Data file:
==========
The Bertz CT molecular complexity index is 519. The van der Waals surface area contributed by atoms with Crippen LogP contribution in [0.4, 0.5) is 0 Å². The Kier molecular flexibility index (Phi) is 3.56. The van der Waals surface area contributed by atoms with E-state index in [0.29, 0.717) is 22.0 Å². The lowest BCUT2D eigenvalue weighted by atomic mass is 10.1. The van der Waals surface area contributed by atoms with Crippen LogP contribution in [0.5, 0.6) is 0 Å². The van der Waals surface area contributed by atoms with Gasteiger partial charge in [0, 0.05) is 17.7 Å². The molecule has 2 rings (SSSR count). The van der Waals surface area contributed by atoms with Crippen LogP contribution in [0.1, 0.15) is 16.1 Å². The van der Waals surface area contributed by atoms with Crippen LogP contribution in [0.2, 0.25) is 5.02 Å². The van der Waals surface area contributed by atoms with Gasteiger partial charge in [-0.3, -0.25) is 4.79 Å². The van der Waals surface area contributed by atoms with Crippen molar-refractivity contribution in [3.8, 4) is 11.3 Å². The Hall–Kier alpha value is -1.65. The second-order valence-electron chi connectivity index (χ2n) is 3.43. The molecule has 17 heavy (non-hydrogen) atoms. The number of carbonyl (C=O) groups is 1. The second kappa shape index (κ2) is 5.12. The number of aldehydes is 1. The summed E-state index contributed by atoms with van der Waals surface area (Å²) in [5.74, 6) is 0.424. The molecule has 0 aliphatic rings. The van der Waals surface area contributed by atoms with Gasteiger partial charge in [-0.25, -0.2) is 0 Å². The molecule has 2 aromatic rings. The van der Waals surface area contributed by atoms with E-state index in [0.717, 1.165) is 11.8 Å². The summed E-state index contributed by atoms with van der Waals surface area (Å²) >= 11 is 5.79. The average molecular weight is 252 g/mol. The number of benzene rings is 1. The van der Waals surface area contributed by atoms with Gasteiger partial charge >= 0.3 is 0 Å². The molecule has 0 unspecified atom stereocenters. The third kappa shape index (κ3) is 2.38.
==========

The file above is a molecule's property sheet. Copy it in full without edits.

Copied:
The Bertz CT molecular complexity index is 519. The van der Waals surface area contributed by atoms with Crippen LogP contribution in [0.4, 0.5) is 0 Å². The Kier molecular flexibility index (Phi) is 3.56. The van der Waals surface area contributed by atoms with E-state index in [0.29, 0.717) is 22.0 Å². The lowest BCUT2D eigenvalue weighted by atomic mass is 10.1. The van der Waals surface area contributed by atoms with Crippen LogP contribution in [0.5, 0.6) is 0 Å². The van der Waals surface area contributed by atoms with Gasteiger partial charge in [0, 0.05) is 17.7 Å². The molecule has 2 rings (SSSR count). The van der Waals surface area contributed by atoms with Crippen LogP contribution in [0.1, 0.15) is 16.1 Å². The van der Waals surface area contributed by atoms with Crippen LogP contribution in [0.2, 0.25) is 5.02 Å². The van der Waals surface area contributed by atoms with Gasteiger partial charge in [-0.3, -0.25) is 4.79 Å². The van der Waals surface area contributed by atoms with Crippen molar-refractivity contribution in [3.8, 4) is 11.3 Å². The Hall–Kier alpha value is -1.65. The second-order valence-electron chi connectivity index (χ2n) is 3.43. The molecule has 17 heavy (non-hydrogen) atoms. The number of carbonyl (C=O) groups is 1. The second kappa shape index (κ2) is 5.12. The number of aldehydes is 1. The summed E-state index contributed by atoms with van der Waals surface area (Å²) in [5.74, 6) is 0.424. The molecule has 0 aliphatic rings. The van der Waals surface area contributed by atoms with Gasteiger partial charge in [-0.25, -0.2) is 0 Å². The molecule has 2 aromatic rings. The van der Waals surface area contributed by atoms with E-state index in [0.717, 1.165) is 11.8 Å². The summed E-state index contributed by atoms with van der Waals surface area (Å²) >= 11 is 5.79. The average molecular weight is 252 g/mol. The number of benzene rings is 1. The van der Waals surface area contributed by atoms with Gasteiger partial charge >= 0.3 is 0 Å². The molecule has 0 unspecified atom stereocenters. The third kappa shape index (κ3) is 2.38.